• If any list item contains two or more sentences, punctuate all list items.

Bulleted Lists#

Use when items are related but not sequence or priority does not matter.

Numbered Lists#

Use when list items are sequential or priority does matter, such as step-by-step instructions.


See Dropdown component.

Dates, times, currency, numbers and addresses#


  • When possible, use the month’s full name, for example, October. If there are space constraints, use 3-letter abbreviations, for example, Oct.
  • Don’t write dates numerically.
  • Dont' use words representing position or rank in a sequential order.
  • Optional. If the use case does not require the year to be displayed it may be excluded.
DoDo not
Saturday, October 17 2020Thur, October 17
October 17, 2020October 17,'20
Oct 17, 202010/17/20
Oct 17Oct 17th 2020


  • Use the 12 hour clock with am or pm.
  • Add a space after the last number. (11:30 am). Adding the space helps with formatting for markets outside of North America.
  • Use the time of the logged in user.
  • To show a time range, use an en dash and include the am/pm after both times. (3:00 pm-4:00 pm)
  • If listing data and time, separate them with the word "at" rather than with a comma. (Thursday, October 17 2020 at 5:00 pm.)


  • When including currency with a price the currency comes after the dollar amount.
DoDo not
\$1,000.00 USDUSD \$1000.00


  • In general, use numerals.
  • Use commas for numbers with 4 or more digits. (\$1,000)
  • Do not truncate numbers.
  • Use an en dash without a space on either side for number ranges
DoDo not
\$1000.00 USDUSD \$1000.00

Country, Province and State names#

  • Use a nations proper name when referring to is as a noun.
DoDo not
United StatesUS
  • When using a country as an adjective use the abbreviated form without punctuation.
DoDo not
US CurrencyU.S. Currency



Dont use ampersands (&). Spell out the word "and".

DoDo not
Shipping and receivingShipping & receiving


Use to represent omitted letters or verb contractions.

  • Omitted letters (don't, can't, won't)
  • Verb contractions (it's, you're, we're)

Use to form possessives.

  • Singular nouns: add 's (business's, retailer's)
  • Plural nouns that dont' end in s: add 's (women's, men's)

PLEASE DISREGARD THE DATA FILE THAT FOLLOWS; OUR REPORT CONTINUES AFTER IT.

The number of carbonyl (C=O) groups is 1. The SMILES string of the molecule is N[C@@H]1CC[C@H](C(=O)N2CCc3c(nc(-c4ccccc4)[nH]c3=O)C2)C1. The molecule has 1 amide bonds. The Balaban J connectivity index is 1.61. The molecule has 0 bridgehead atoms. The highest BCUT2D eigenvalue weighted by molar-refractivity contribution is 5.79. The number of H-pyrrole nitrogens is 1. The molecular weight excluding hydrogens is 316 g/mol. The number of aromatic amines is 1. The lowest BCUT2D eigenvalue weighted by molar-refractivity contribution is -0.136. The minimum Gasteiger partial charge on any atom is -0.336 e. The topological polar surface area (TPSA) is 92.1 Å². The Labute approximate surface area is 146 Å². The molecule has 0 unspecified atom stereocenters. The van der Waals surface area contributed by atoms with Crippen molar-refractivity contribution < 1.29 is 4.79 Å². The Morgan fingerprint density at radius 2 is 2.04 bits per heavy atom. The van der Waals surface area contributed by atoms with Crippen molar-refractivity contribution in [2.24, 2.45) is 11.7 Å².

• Plural nouns that end in s: add an apostrophe (boxes', customers')
DoDo not
Retailer's storeRetailers store
Men's clothingMens clothing
Customers' credit cardsCustomers credit cards


  • Avoid using colons in sentences. If you need to use one, don't capitalize the first word after the colon unless it is a proper noun.
  • Avoid using colons to introduce radio buttons or checkboxes.
  • Do introduce bulleted or numbered lists with a colon.


  • Use the oxford comma in sentences. There should be a comma after every list of 3 or more items unless you are using a bulleted or numbered list.
  • Don't use commas to separate bulleted or numbered list items.


  • Use to form compound modifiers: two words that combine to modify or describe the noun that follows.
DoDo not
Start your free, no-risk, 14-day trial.Start your free, no risk, 14 day trial.
  • Use to join prefixes and suffixes only if there are two vowels beside each other. never use hyphens in the words ecommerce and email.
DoDo not


In general, only use periods in interface copy if it is a full sentence description.

DoDo not
Complete sentencesSentence fragments
Body text, descriptions and subtitlesTop-level headings and titles
Help text under inputsButtons or links
Bulleted or numbered lists
Dropdown menu items
Select options
Hover / tooltip text
Radio button and checkbox text

Question marks#

Avoid question marks whenever possible. Reword into affirmative statements wherever you can. Its ok to use question marks if you don't know the answer to the result of the question.

Quotation marks#

Use to define words or quote text.

  • Place commas and periods inside quotation marks.
  • Always use curly quotes, not vertical quotes.

Spelling and formatting#

Use American spelling for all content.

DoDo not


Use bold sparingly and only where strong emphasis is required.


Avoid italics as it can cause Accessibility challenges.

Last updated on by Diana Thomson